The boys have a similar situation in a separate building. They have two cots in an area that may be a little larger, but since they do not have a bunk bed, that extra space is filled with the second cot. There is a young man who is the patron of these boys.

When writing about the needs of people, I always try to guard against appealing to the emotions of those who read what I write. Appealing to emotion is the easy way, and it apparently works. That is why we see all the photos of wide-eyed small children with the caption, “Please help me.”

I am not doing that nor am I even asking for donations. My intentions are different. I know that there are many who are reading these words who will be asking me what I have found on my trip to Kenya, and this is what I have found.

I had to come to verify for myself that this pastor who contacted me more than one year ago to thank me for the sermons that I posted on my blog page (this same page), and with whom my relationship has grown over the months…I had to verify for myself if what he was telling me was true.

Every word was not only true, but he has even downplayed the actual condition of the lives of the orphans. When he wrote to me that the children had to go to bed with nothing to eat for the entire day, he was not telling me anything but fact. What he did not mention was that I am sure that he and his own family went to bed that night in the same situation.

Sunday, November 19, 2017


The hotel where I am staying is in Kisii town proper. Kisii is not a small town. I saw online before I left that it has a population of 400,000. The church itself is quite a long distance away. It takes us about a half an hour or more to reach it by car. No one in the church has a car or even a motorbike, so every day I get a taxi to go out, and then to return. There are no busses that run in the remote area of the church.

Back in April, when I was visiting Levi (see earlier posts of this blog series), and when I was first looking at the possibility of going to Kenya, the pastor wrote to ask me if I wanted to stay in a hotel or in his home. I replied that whatever was most comfortable for them. It did not matter to me. But that was because I had planned on staying only one night.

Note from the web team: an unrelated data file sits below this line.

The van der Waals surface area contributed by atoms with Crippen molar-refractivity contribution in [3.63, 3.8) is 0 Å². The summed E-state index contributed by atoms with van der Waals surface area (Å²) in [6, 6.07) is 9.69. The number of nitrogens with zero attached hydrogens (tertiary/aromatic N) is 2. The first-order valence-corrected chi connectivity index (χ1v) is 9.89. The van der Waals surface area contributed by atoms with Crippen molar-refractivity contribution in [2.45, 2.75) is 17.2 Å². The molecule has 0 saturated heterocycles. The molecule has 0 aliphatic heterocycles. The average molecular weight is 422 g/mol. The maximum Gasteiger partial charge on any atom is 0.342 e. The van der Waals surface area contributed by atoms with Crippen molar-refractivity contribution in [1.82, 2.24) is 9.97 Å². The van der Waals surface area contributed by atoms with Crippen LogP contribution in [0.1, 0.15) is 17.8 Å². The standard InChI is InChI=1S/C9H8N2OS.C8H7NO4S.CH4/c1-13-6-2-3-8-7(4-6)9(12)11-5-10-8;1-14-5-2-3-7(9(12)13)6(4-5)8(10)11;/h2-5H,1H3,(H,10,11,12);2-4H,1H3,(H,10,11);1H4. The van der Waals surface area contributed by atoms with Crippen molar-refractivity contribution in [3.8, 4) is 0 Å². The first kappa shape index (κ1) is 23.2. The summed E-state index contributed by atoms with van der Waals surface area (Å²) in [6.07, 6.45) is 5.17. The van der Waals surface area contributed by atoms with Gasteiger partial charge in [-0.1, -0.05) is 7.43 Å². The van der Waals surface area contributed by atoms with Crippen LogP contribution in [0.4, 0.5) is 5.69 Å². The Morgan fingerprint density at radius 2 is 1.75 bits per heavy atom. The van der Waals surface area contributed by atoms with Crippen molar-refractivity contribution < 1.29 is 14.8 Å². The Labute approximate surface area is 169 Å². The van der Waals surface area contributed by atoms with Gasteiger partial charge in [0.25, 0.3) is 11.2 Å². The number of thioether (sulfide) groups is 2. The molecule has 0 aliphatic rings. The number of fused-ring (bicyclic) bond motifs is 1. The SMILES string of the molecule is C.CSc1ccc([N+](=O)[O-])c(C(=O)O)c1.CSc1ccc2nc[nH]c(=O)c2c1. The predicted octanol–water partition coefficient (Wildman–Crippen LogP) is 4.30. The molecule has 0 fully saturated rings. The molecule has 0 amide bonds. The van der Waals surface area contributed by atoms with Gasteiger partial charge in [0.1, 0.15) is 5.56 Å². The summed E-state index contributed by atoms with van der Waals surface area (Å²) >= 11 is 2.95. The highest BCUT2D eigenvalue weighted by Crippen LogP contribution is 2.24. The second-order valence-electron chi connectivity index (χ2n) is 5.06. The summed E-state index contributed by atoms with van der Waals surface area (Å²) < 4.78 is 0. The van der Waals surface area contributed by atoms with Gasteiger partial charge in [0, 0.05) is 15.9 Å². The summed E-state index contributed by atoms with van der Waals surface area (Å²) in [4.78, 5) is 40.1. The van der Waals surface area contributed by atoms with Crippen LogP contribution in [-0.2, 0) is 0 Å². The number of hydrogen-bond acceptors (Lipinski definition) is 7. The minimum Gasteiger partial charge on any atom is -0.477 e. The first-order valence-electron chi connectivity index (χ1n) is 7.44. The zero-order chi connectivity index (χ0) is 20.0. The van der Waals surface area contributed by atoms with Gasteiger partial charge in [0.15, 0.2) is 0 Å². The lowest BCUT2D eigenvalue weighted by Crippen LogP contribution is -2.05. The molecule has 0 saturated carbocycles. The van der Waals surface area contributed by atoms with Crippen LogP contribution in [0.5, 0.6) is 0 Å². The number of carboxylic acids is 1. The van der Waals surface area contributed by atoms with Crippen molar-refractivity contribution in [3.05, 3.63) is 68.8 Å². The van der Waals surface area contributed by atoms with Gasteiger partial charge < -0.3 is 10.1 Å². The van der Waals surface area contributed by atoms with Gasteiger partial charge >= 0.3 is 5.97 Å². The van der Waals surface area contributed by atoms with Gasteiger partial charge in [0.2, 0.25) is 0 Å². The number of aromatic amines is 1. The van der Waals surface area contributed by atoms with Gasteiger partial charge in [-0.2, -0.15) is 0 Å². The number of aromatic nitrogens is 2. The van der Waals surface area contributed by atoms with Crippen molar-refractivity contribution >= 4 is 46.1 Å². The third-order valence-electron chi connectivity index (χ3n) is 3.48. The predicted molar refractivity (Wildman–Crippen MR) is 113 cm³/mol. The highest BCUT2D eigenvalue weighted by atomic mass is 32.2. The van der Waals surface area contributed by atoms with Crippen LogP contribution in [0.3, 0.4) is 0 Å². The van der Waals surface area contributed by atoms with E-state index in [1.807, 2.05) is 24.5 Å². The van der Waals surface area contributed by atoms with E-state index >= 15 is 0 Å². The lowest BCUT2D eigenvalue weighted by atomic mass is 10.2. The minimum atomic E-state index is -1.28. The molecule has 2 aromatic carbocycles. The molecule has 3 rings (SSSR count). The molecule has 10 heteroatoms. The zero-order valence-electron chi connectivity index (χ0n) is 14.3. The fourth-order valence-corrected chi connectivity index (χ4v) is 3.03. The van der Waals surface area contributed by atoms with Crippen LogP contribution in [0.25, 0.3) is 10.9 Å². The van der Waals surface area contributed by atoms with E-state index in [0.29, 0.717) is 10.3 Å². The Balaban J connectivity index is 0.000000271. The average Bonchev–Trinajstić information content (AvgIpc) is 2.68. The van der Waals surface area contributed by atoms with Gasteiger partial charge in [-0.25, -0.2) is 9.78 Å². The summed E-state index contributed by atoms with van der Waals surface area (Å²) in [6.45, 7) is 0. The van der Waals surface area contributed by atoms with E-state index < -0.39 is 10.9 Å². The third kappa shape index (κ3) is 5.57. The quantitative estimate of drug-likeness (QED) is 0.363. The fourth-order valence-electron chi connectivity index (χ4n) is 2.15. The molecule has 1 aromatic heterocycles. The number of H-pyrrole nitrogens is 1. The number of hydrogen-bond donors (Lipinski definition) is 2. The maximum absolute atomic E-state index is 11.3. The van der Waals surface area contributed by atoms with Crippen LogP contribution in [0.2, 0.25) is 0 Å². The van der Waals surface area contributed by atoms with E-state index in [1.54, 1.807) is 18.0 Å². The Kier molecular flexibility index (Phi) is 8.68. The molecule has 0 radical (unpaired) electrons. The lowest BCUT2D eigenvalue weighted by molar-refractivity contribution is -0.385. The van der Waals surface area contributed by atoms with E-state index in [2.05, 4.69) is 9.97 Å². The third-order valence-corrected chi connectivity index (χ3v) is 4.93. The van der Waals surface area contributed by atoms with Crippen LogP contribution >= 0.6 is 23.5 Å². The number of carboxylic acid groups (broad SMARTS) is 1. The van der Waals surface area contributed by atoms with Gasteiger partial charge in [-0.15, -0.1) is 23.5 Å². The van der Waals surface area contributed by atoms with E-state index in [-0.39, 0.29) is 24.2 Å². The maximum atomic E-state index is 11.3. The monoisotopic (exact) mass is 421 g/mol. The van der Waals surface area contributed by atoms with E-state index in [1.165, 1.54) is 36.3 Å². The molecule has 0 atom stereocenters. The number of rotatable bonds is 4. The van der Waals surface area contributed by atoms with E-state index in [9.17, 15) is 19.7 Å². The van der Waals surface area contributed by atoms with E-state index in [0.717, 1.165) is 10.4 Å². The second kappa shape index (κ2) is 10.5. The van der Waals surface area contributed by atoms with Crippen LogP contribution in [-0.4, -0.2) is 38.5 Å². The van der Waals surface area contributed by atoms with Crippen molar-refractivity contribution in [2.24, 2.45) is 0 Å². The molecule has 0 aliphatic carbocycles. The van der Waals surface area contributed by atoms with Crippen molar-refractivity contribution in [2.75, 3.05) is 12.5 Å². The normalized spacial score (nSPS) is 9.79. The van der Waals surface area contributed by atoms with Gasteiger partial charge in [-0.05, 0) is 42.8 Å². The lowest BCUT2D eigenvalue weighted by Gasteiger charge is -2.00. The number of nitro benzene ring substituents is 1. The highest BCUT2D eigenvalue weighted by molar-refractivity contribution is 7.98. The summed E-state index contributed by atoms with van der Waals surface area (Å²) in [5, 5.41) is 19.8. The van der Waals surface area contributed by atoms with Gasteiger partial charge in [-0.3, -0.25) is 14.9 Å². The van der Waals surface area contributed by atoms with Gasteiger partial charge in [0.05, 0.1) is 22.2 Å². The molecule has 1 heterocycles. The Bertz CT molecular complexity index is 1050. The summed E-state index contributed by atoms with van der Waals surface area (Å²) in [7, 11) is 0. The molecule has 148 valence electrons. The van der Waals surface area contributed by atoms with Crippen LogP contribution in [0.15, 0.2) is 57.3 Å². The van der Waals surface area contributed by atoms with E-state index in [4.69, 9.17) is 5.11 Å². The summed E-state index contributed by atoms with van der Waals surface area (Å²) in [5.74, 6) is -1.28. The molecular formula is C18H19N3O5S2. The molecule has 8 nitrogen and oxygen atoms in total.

This time I am here for about ten days. I am very glad that I have gotten this hotel. Despite the difficulty of getting to the church, I cannot even see how it would be possible to stay in the house of the pastor. I will explain why in a later post. But another reason that I am glad for the hotel is that I know the days will be very full.

The church has planned a week-long conference…no, it is more than a week. It is about a ten day conference. Each day I am to speak and to have Bible studies. I believe I have already prepared all that I will do, so I should not need much preparation time. But the fact is, I will simply need some time to be alone.

So it was that after the welcome service, we drove back to Kisii in the same Camry, and the pastors saw to it that I was settled well into my room before they left. I still was adjusting to the time change, but that night I slept very well.

The following day was a Saturday. It was the opening of the conference. Do not think of it as the type of conference that we would have in America. The form of it was the same as a church service would be. This was my first church service in any African country, and it was interesting and fun for me to see the manner in which these new friends of mine worshiped the Lord.

Some of the many children of the church, including the twenty-some orphans that are under the care of the church, were first given the opportunity to share some things that they had learned, or to sing a song.

Four of five of them had memory verses that they wanted to recite. The children, whose ages ranged from about four to ten or eleven, all lined up in the front. In turn, each recited their verse.

Each one began in the same manner. They began by saying, “Praise the Lord!”
To which the congregation replied, “Amen!”
They repeated. “Praise the Lord again!”

I used exclamation points in these quotes, but I actually pondered whether or not I should use them. These phrases were not shouted or even said in a loud voice, but as I came to see later, this was simply the normal way that the children or even anyone began what they were to say in front of the congregation.

“Better than my method,” I thought to myself. I think that I usually say something like, “Um…”

But the best was the singing. The children also have their own choir, and next, they were given the opportunity to present a song. One of the older girls came to the front to begin. It was in the same fashion: “Praise the Lord.” “Amen.” “Praise the Lord again.” “Amen.”

Then the choir began to sing. The girl was the only one in the front. The rest the children in the choir were in the back of the church. They also were singing, but as they sang, they proceeded up the isle, dancing as they came.

This was not an ecstatic dance or anything like that. The children came two by two, and with their arms, legs and entire bodies, they were keeping rhythm with the music. They more than sang the song, they also felt the song. Their worship was with their entire body.

I had only been with this people for a half an hour, and already I had learned so much from them. So far, I had learned the most from the children.